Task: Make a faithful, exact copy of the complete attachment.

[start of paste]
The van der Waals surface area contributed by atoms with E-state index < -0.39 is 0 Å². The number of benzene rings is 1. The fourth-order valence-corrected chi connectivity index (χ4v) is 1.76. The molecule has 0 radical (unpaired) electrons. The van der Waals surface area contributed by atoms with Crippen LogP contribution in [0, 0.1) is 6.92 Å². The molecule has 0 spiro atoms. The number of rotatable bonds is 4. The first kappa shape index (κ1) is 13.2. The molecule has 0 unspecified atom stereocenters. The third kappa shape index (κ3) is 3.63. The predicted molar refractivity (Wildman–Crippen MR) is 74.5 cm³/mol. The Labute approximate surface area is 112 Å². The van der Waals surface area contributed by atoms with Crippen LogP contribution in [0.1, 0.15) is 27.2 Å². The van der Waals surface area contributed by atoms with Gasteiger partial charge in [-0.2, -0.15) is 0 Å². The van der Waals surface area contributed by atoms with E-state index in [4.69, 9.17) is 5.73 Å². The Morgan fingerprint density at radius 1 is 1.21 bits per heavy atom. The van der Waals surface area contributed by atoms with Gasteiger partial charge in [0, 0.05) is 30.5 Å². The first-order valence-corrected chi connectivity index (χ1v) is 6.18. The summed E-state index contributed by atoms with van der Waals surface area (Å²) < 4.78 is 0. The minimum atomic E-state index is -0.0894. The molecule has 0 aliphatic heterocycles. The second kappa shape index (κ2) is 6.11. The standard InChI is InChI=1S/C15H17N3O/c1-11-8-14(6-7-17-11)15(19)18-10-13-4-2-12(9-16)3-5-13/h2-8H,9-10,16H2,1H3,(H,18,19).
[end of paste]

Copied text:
The van der Waals surface area contributed by atoms with E-state index < -0.39 is 0 Å². The number of benzene rings is 1. The fourth-order valence-corrected chi connectivity index (χ4v) is 1.76. The molecule has 0 radical (unpaired) electrons. The van der Waals surface area contributed by atoms with Crippen LogP contribution in [0, 0.1) is 6.92 Å². The molecule has 0 spiro atoms. The number of rotatable bonds is 4. The first kappa shape index (κ1) is 13.2. The molecule has 0 unspecified atom stereocenters. The third kappa shape index (κ3) is 3.63. The predicted molar refractivity (Wildman–Crippen MR) is 74.5 cm³/mol. The Labute approximate surface area is 112 Å². The van der Waals surface area contributed by atoms with Crippen LogP contribution in [0.1, 0.15) is 27.2 Å². The van der Waals surface area contributed by atoms with Gasteiger partial charge in [-0.2, -0.15) is 0 Å². The van der Waals surface area contributed by atoms with E-state index in [4.69, 9.17) is 5.73 Å². The Morgan fingerprint density at radius 1 is 1.21 bits per heavy atom. The van der Waals surface area contributed by atoms with Gasteiger partial charge in [0, 0.05) is 30.5 Å². The first-order valence-corrected chi connectivity index (χ1v) is 6.18. The summed E-state index contributed by atoms with van der Waals surface area (Å²) < 4.78 is 0. The minimum atomic E-state index is -0.0894. The molecule has 0 aliphatic heterocycles. The second kappa shape index (κ2) is 6.11. The standard InChI is InChI=1S/C15H17N3O/c1-11-8-14(6-7-17-11)15(19)18-10-13-4-2-12(9-16)3-5-13/h2-8H,9-10,16H2,1H3,(H,18,19).